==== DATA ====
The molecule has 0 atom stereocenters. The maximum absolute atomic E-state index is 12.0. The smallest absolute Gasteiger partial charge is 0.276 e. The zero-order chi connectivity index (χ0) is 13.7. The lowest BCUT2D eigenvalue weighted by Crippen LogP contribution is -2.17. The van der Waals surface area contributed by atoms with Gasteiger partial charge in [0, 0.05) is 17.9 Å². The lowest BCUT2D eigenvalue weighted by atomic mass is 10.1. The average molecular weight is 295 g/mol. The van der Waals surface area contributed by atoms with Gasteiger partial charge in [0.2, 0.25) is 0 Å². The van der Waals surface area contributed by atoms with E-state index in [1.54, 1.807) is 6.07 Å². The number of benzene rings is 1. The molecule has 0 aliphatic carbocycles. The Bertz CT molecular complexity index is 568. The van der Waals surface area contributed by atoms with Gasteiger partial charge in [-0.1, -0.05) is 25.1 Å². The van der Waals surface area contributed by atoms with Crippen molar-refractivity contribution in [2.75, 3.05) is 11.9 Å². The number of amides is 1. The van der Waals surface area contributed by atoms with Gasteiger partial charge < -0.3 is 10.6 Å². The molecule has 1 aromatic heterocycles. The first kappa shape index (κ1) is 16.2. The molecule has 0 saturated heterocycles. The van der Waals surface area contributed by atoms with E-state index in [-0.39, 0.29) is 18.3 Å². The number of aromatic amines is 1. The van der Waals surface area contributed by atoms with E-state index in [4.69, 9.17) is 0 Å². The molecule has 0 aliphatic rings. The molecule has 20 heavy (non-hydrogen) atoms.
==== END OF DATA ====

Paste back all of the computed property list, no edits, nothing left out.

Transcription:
The molecule has 0 atom stereocenters. The maximum absolute atomic E-state index is 12.0. The smallest absolute Gasteiger partial charge is 0.276 e. The zero-order chi connectivity index (χ0) is 13.7. The lowest BCUT2D eigenvalue weighted by Crippen LogP contribution is -2.17. The van der Waals surface area contributed by atoms with Gasteiger partial charge in [0, 0.05) is 17.9 Å². The lowest BCUT2D eigenvalue weighted by atomic mass is 10.1. The average molecular weight is 295 g/mol. The van der Waals surface area contributed by atoms with Gasteiger partial charge in [0.2, 0.25) is 0 Å². The van der Waals surface area contributed by atoms with E-state index in [1.54, 1.807) is 6.07 Å². The number of benzene rings is 1. The molecule has 0 aliphatic carbocycles. The Bertz CT molecular complexity index is 568. The van der Waals surface area contributed by atoms with Gasteiger partial charge in [-0.1, -0.05) is 25.1 Å². The van der Waals surface area contributed by atoms with Crippen molar-refractivity contribution in [2.75, 3.05) is 11.9 Å². The number of amides is 1. The van der Waals surface area contributed by atoms with Gasteiger partial charge < -0.3 is 10.6 Å². The molecule has 1 aromatic heterocycles. The first kappa shape index (κ1) is 16.2. The molecule has 0 saturated heterocycles. The van der Waals surface area contributed by atoms with E-state index in [-0.39, 0.29) is 18.3 Å². The number of aromatic amines is 1. The van der Waals surface area contributed by atoms with E-state index in [4.69, 9.17) is 0 Å². The molecule has 0 aliphatic rings. The molecule has 20 heavy (non-hydrogen) atoms.